Acute Abdomen (Appendicitis)

CHAPTER 77


Acute Abdomen (Appendicitis)


Roxanne L. Massoumi, MD, and Steven L. Lee, MD, MBA, FACS, FAAP



CASE STUDY


A 10-year-old girl presents with abdominal pain of 24 hours’ duration. The pain began in the periumbilical area and now is located in the right lower quadrant. She had 1 bout of emesis but no diarrhea. She has no fever or chills. She also has some pain with voiding. On physical examination, she has a low-grade fever and tachycardia. She is lying still in bed. Her abdomen is nondistended, but she has tenderness to palpation in the right lower quadrant. She also has rebound tenderness and guarding in this area.


Questions


1. What is the differential diagnosis for patients with acute abdominal pain?


2. What is the appropriate workup for children with suspected appendicitis?


3. What is the current management for children with appendicitis?


4. What is the expected postoperative course and possible complications following appendectomy?


Appendicitis is among the most common surgical emergencies in children. Pediatricians play a key role in the diagnosis and management of patients with abdominal pain and must be able to distinguish appendicitis from other causes of abdominal pain. When a patient presents with the classic signs and symptoms of appendicitis, the diagnosis is simple. Unfortunately, approximately 50% of patients present with atypical signs and symptoms of appendicitis, making the diagnosis difficult. Until recently, nearly every aspect of the diagnosis and management of children with appendicitis has been controversial. Thus, it is important for primary care physicians, emergency department physicians, and surgeons to communicate effectively to provide the highest level of care and cost efficiency.


Epidemiology


More than 70,000 children are affected by appendicitis each year in the United States. The lifetime risk of appendicitis is 9% in boys and 7% in girls.


Pathophysiology


The 2 main causes of abdominal pain are distention of the viscera, causing visceral pain, and irritation of the peritoneum, causing somatic pain. Distention of any hollow organ in the abdomen causes crampy and intermittent abdominal pain. Examples include distention of the biliary tree, small or large intestine, urinary structures (ie, bladder, ureters), or gynecologic structures (ie, uterus, fallopian tubes). This visceral pain is poorly localized and tends to be reported in the midline. Distention of any foregut structure localizes to the epigastric region. Foregut structures derive their blood supply from the celiac trunk and include the stomach, duodenum, and biliary tree. Distention of midgut structures localizes to the periumbilical region, and distention of hindgut structures localizes to the suprapubic region. Midgut structures are supplied by the superior mesenteric artery (ie, duodenum to transverse colon) and hindgut structures by the inferior mesenteric artery (ie, transverse colon to rectum). Unlike visceral pain, somatic pain is well localized. Irritation of the parietal peritoneum results in sharp pain and localized tenderness on examination. Anything that causes the irritated peritoneum to move or stretch worsens the pain and tenderness.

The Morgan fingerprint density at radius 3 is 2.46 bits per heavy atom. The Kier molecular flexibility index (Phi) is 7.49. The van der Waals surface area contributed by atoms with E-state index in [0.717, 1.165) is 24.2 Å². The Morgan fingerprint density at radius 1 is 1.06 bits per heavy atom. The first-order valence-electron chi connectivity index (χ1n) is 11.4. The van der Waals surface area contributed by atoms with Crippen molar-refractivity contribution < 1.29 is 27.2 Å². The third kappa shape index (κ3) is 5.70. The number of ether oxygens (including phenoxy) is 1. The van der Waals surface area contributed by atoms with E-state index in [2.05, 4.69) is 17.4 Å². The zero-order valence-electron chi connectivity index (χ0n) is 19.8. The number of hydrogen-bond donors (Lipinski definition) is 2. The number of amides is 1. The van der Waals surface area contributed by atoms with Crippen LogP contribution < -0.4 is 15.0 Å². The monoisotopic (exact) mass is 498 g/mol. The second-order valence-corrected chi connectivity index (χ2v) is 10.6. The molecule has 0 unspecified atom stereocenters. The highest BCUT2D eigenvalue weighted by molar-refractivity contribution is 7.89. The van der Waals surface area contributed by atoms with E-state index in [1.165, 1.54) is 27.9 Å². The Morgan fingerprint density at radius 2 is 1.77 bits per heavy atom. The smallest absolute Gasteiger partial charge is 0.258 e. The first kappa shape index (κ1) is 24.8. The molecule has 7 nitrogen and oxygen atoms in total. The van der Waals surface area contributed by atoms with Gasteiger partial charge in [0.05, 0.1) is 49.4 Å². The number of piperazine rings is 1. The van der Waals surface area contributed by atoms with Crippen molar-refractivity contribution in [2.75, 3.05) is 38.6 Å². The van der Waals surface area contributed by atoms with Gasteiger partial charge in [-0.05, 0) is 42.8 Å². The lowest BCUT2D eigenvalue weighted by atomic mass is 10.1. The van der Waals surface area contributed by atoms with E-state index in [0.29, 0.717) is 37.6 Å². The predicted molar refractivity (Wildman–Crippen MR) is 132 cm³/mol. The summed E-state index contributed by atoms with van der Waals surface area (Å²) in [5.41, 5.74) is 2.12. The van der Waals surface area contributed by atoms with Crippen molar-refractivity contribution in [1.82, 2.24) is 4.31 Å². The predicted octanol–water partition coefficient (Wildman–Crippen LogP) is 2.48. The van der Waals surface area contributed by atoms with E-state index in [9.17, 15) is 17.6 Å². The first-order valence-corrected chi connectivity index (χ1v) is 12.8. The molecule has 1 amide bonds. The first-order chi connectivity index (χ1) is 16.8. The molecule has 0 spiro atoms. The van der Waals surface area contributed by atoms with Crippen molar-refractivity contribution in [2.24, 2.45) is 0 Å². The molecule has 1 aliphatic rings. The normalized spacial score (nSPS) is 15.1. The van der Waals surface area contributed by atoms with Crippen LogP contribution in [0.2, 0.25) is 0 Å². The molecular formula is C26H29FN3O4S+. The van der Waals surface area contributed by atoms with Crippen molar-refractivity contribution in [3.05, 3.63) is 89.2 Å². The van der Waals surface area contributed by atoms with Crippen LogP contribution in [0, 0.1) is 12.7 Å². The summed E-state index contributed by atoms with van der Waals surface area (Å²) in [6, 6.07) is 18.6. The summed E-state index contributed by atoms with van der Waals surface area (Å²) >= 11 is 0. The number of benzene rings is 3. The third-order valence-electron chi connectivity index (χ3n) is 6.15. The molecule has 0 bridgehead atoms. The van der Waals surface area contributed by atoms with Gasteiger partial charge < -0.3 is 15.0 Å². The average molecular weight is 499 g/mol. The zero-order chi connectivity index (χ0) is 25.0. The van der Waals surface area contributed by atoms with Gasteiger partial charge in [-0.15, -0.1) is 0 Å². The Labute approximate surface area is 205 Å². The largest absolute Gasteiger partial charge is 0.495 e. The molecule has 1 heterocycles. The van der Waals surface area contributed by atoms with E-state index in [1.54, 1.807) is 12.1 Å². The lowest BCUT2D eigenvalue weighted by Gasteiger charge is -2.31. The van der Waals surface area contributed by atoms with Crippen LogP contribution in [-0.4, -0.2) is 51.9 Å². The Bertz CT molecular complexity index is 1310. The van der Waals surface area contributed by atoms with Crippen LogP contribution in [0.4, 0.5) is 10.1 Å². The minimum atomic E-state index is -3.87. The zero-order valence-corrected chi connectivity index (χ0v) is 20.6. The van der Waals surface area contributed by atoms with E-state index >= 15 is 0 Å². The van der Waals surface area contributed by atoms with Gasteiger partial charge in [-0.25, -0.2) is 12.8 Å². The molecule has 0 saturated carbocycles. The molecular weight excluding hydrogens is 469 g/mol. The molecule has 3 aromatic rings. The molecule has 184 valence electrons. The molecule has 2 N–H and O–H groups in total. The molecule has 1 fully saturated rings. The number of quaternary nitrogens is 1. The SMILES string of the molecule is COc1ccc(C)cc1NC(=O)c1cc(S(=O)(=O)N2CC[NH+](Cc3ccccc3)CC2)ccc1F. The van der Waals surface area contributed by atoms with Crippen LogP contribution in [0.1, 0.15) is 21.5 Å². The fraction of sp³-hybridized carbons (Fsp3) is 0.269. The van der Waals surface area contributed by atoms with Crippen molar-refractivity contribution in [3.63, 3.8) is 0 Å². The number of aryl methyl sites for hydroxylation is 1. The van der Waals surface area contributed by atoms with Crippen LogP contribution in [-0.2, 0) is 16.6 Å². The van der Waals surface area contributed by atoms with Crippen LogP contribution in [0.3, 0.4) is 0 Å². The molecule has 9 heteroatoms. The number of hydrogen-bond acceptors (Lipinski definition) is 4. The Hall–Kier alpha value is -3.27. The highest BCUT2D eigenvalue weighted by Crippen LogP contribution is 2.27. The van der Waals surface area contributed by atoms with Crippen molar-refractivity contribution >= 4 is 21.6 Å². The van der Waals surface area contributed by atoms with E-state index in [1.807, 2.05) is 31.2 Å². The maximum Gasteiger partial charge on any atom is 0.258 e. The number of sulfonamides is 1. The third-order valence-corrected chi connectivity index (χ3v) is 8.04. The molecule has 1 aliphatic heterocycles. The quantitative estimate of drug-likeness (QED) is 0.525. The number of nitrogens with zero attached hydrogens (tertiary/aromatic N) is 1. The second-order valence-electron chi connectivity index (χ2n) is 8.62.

The classic example of these 2 types of pain occurs with appendicitis. The basic pathophysiology of appendicitis is obstruction of the lumen of the appendix followed by infection. Obstruction may be caused by fecal material (ie, appendicolith, fecalith), lymphoid hyperplasia, foreign body, tumor, or parasites. Following obstruction, the appendix becomes distended from accumulation of mucus and proliferation of bacteria. This distention results in a vague periumbilical pain. As intraluminal pressure increases, lymphatic and venous drainage are impaired, resulting in edema of the appendicular wall. As the overlying parietal peritoneum becomes progressively more irritated, the pain localizes to the right lower quadrant (RLQ). This stage is known as acute appendicitis. Further increase in pressure limits arterial inflow and ultimately results in tissue necrosis and perforation. Although the natural history of untreated appendicitis is usually perforation and abscess, not all patients progress to perforation.


Clinical Presentation